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First They Came for the Lawyers


In one of the most severe blows the Bush administration has dealt to our constitutional democracy, the Pentagon attacked the lawyers who have volunteered to represent the Guantánamo detainees.  Deputy Assistant Secretary of Defense Charles Stimson threatened corporate lawyers who agree to defend the men and boys imprisoned there.  Flashing a list of corporations that use law firms doing this pro bono work, Stimson declared, “Corporate C.E.O.’s seeing this should ask firms to choose between lucrative retainers and representing terrorists.” 

 

In 1770, John Adams defended nine British soldiers including a captain who stood accused of killing five Americans.  No other lawyer would defend them.  Adams thought no one in a free country should be denied the right to a fair trial and the right to counsel.  He was subjected to scorn and ridicule and claimed to have lost half his law practice as a result of his efforts.  Adams later said his representation of those British soldiers was “one of the most gallant, generous, manly and disinterested actions of my whole life, and one of the best pieces of service I ever rendered my country.”

 

Federal Judge Green, who has handled the many habeas corpus petitions filed by the Guantánamo detainees, expressed appreciation for the lawyers: “I do want to say we are very grateful for those attorneys who have accepted pro bono appointments.  That is a service to the country, a service to the parties.  No matter what position you take on this, it is a grand service.”

 

More than 750 men and boys have been held like animals in cages during the last five years at Guantánamo.  Many were picked up by warlords and sold to the US military for bounty.  None has been tried for any crime.  Very few even have any criminal charges against them. 

 

Ironically, there were no alleged terrorists connected with 9/11 there until Bush recently transferred 14 men from his secret CIA prisons to Guantánamo.  Meanwhile, hundreds of detainees languish in custody, aided by 500 courageous lawyers from 120 firms who have volunteered countless hours to represent them.

 

Under the Military Commissions Act Bush just rammed through Congress, the Guantánamo prisoners could be held for the rest of their lives without ever seeing a judge.  Those who decide that death could not be worse than life at Gitmo have participated in a hunger strike.  Rather than subject the Bush administration to embarrassment when prisoners die in US custody, military guards force feed them.  Thick plastic tubes are forced down their throats with no anesthesia.  Tubes are not sterilized before being reused on other prisoners.  The UN Human Rights Commission called the force-feeding “torture.”  Many prisoners also report being tortured during interrogations.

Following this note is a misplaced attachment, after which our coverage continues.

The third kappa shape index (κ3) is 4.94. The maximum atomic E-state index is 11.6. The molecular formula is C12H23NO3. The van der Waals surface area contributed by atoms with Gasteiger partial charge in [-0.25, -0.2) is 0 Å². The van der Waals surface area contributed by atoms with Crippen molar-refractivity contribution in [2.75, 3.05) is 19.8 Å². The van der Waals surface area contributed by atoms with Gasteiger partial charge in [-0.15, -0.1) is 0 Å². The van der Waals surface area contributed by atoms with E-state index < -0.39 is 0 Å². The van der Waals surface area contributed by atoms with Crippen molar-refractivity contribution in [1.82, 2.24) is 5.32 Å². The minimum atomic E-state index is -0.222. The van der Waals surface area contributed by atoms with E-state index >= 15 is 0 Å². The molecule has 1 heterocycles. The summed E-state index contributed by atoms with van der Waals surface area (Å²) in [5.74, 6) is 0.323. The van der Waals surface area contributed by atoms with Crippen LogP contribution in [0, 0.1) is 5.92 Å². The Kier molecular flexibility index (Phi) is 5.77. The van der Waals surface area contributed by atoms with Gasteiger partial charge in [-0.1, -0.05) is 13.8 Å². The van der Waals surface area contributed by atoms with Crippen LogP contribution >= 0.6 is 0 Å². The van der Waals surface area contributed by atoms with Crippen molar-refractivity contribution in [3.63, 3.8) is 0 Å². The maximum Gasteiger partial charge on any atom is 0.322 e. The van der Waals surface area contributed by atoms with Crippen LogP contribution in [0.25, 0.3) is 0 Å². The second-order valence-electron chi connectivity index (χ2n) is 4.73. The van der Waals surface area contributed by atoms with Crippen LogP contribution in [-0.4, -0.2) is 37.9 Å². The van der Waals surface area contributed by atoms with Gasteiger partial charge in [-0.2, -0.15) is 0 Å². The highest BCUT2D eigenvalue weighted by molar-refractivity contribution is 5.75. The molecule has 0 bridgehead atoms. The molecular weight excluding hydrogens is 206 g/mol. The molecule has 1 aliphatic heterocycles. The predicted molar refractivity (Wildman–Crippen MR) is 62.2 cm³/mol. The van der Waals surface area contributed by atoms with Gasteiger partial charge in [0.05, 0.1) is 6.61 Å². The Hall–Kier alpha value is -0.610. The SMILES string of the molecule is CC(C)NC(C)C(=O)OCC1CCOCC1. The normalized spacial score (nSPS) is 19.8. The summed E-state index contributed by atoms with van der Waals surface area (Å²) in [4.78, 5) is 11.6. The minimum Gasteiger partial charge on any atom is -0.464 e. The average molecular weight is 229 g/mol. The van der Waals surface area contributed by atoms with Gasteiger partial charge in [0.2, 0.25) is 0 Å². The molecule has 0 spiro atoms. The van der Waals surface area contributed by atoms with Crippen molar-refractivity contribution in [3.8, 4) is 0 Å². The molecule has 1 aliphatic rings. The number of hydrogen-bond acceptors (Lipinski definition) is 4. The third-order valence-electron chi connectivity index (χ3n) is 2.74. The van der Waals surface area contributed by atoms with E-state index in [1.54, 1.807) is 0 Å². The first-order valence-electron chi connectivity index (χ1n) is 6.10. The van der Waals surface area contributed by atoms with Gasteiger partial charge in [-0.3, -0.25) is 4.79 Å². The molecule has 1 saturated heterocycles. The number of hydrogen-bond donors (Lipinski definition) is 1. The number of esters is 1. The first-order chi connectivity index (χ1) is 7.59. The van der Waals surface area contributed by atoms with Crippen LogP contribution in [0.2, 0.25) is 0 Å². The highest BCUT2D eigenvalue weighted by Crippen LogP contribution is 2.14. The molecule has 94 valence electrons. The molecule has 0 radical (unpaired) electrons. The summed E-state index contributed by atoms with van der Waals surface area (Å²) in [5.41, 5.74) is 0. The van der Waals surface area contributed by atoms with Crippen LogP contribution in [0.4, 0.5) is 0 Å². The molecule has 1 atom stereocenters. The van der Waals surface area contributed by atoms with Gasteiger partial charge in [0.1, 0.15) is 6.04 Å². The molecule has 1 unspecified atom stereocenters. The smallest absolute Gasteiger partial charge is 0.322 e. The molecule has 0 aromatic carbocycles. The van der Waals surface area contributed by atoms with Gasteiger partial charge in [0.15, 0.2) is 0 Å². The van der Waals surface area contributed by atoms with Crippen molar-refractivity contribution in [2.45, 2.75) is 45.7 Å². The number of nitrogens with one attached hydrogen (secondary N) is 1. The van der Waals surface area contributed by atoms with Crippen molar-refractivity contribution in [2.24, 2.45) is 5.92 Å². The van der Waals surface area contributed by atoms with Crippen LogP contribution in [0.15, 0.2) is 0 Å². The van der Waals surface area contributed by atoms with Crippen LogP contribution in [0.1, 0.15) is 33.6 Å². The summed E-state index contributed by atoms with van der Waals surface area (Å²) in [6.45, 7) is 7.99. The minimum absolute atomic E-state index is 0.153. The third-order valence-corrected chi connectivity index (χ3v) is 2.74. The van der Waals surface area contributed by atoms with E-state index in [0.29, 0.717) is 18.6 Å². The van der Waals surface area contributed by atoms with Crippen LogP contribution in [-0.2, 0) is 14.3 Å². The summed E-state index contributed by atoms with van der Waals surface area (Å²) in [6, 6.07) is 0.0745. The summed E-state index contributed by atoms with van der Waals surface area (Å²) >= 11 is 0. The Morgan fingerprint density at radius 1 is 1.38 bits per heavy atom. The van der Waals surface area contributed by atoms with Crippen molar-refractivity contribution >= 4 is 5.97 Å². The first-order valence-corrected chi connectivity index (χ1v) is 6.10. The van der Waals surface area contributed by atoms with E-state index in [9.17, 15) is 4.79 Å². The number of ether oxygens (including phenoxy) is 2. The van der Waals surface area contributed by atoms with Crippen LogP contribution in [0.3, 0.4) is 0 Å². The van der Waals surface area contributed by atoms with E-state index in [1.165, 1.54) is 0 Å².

Guantánamo has become the symbol of US hypocrisy.  While fighting the “war on terror” and attacking other countries for their human rights abuses, the officials in the Bush administration have become war criminals.  Torture and cruel or inhuman treatment are punishable as war crimes under the US War Crimes Act.

 

The Supreme Court held in Rasul v. Bush that the Guantánamo prison is under US jurisdiction, so prisoners there are entitled to the protections of the Constitution.  The Sixth Amendment mandates that every person charged with a crime has the right to be defended by an attorney.  The government is forbidden by the Fifth Amendment from denying any “person” – US citizen or not – due process of law. The presumption of innocence is enshrined in our legal system.

 

Bush’s attack on lawyers is the latest assault on our civil liberties, which now includes warrantless surveillance of our phone calls and email, and most recently, our US Mail.  Although Bush says he’s spying on the terrorists, those who criticize his policies, including his illegal and immoral war on Iraq, are also invariably in his cross hairs.

 

All Americans should heed the words of Martin Niemoller: “First they came for the Communists, but I was not a Communist, so I said nothing. Then they came for the Social Democrats, but I was not a Social Democrat, so I did nothing.  Then came the trade unionists, but I was not a trade unionist.  And then they came for the Jews, but I was not a Jew, so I did little.  Then when they came for me, there was no one left who could stand up for me.”

 

George W. Bush must immediately renounce Stimson’s threats and relieve him of his duties.  A country that would sacrifice its own values under the guise of protecting them has no moral authority in this world.

 

 

Marjorie Cohn, a professor at Thomas Jefferson School of Law, is president of the National Lawyers Guild and the US representative to the executive committee of the American Association of Jurists.  Her book, “Cowboy Republic: Six Ways the Bush Gang Has Defied the Law,” will be published in June. 

 

 

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